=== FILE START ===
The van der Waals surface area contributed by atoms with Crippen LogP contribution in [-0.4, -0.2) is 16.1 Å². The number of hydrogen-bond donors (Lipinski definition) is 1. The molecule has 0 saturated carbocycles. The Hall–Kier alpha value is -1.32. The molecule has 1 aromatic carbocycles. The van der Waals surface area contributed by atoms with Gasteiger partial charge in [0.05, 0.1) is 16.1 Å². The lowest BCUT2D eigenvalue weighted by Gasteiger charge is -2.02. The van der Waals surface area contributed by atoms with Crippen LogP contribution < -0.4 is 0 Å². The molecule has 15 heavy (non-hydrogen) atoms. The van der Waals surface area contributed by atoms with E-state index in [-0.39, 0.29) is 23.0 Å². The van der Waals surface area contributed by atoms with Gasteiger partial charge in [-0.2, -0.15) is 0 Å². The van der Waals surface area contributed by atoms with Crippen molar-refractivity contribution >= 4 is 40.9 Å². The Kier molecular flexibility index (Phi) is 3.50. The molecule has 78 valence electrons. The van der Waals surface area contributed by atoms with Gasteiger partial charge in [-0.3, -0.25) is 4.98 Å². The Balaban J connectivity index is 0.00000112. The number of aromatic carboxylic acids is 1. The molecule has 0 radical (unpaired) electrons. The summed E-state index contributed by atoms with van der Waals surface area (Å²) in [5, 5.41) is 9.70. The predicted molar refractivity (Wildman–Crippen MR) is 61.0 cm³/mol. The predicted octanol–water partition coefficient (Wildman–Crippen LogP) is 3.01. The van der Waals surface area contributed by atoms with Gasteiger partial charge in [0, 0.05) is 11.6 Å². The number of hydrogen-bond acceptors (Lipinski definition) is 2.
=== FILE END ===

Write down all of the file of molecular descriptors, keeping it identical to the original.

The van der Waals surface area contributed by atoms with Crippen LogP contribution in [-0.4, -0.2) is 16.1 Å². The number of hydrogen-bond donors (Lipinski definition) is 1. The molecule has 0 saturated carbocycles. The Hall–Kier alpha value is -1.32. The molecule has 1 aromatic carbocycles. The van der Waals surface area contributed by atoms with Gasteiger partial charge in [0.05, 0.1) is 16.1 Å². The lowest BCUT2D eigenvalue weighted by Gasteiger charge is -2.02. The van der Waals surface area contributed by atoms with Crippen LogP contribution < -0.4 is 0 Å². The molecule has 15 heavy (non-hydrogen) atoms. The van der Waals surface area contributed by atoms with E-state index in [-0.39, 0.29) is 23.0 Å². The van der Waals surface area contributed by atoms with Gasteiger partial charge in [-0.2, -0.15) is 0 Å². The van der Waals surface area contributed by atoms with Crippen molar-refractivity contribution >= 4 is 40.9 Å². The Kier molecular flexibility index (Phi) is 3.50. The molecule has 78 valence electrons. The van der Waals surface area contributed by atoms with Gasteiger partial charge in [-0.3, -0.25) is 4.98 Å². The Balaban J connectivity index is 0.00000112. The number of aromatic carboxylic acids is 1. The molecule has 0 radical (unpaired) electrons. The summed E-state index contributed by atoms with van der Waals surface area (Å²) in [5, 5.41) is 9.70. The predicted molar refractivity (Wildman–Crippen MR) is 61.0 cm³/mol. The predicted octanol–water partition coefficient (Wildman–Crippen LogP) is 3.01. The van der Waals surface area contributed by atoms with Gasteiger partial charge in [0, 0.05) is 11.6 Å². The number of hydrogen-bond acceptors (Lipinski definition) is 2.